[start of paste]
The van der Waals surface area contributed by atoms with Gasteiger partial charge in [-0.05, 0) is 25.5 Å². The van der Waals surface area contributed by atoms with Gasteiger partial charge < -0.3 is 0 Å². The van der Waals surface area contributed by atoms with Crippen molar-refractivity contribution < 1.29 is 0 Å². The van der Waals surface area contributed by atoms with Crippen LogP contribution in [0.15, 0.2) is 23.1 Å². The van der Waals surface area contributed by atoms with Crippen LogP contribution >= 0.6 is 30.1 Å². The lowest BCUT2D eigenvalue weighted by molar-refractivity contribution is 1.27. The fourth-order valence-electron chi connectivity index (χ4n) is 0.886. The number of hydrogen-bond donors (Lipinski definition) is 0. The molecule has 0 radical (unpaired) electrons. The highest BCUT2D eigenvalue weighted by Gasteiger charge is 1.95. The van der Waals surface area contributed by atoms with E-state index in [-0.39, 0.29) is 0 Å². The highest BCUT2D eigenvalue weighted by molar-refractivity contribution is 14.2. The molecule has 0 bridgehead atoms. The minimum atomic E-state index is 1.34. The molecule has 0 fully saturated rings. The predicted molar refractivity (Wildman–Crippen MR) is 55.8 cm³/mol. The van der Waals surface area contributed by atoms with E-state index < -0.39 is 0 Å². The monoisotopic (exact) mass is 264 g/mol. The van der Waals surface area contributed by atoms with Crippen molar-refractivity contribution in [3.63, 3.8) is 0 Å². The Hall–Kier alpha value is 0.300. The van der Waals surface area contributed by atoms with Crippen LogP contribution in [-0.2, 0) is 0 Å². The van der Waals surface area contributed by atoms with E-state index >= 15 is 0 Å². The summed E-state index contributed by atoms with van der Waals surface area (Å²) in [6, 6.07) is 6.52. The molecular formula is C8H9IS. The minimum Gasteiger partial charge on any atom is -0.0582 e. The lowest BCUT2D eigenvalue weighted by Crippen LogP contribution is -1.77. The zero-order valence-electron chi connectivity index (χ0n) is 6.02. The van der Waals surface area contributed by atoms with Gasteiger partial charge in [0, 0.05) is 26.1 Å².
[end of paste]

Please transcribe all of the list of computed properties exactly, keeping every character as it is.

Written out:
The van der Waals surface area contributed by atoms with Gasteiger partial charge in [-0.05, 0) is 25.5 Å². The van der Waals surface area contributed by atoms with Gasteiger partial charge < -0.3 is 0 Å². The van der Waals surface area contributed by atoms with Crippen molar-refractivity contribution < 1.29 is 0 Å². The van der Waals surface area contributed by atoms with Crippen LogP contribution in [0.15, 0.2) is 23.1 Å². The van der Waals surface area contributed by atoms with Crippen LogP contribution >= 0.6 is 30.1 Å². The lowest BCUT2D eigenvalue weighted by molar-refractivity contribution is 1.27. The fourth-order valence-electron chi connectivity index (χ4n) is 0.886. The number of hydrogen-bond donors (Lipinski definition) is 0. The molecule has 0 radical (unpaired) electrons. The highest BCUT2D eigenvalue weighted by Gasteiger charge is 1.95. The van der Waals surface area contributed by atoms with E-state index in [-0.39, 0.29) is 0 Å². The highest BCUT2D eigenvalue weighted by molar-refractivity contribution is 14.2. The molecule has 0 bridgehead atoms. The minimum atomic E-state index is 1.34. The molecule has 0 fully saturated rings. The predicted molar refractivity (Wildman–Crippen MR) is 55.8 cm³/mol. The van der Waals surface area contributed by atoms with E-state index < -0.39 is 0 Å². The monoisotopic (exact) mass is 264 g/mol. The van der Waals surface area contributed by atoms with Crippen molar-refractivity contribution in [3.63, 3.8) is 0 Å². The Hall–Kier alpha value is 0.300. The van der Waals surface area contributed by atoms with Crippen LogP contribution in [-0.2, 0) is 0 Å². The van der Waals surface area contributed by atoms with E-state index >= 15 is 0 Å². The summed E-state index contributed by atoms with van der Waals surface area (Å²) in [6, 6.07) is 6.52. The molecular formula is C8H9IS. The minimum Gasteiger partial charge on any atom is -0.0582 e. The lowest BCUT2D eigenvalue weighted by Crippen LogP contribution is -1.77. The zero-order valence-electron chi connectivity index (χ0n) is 6.02. The van der Waals surface area contributed by atoms with Gasteiger partial charge in [0, 0.05) is 26.1 Å².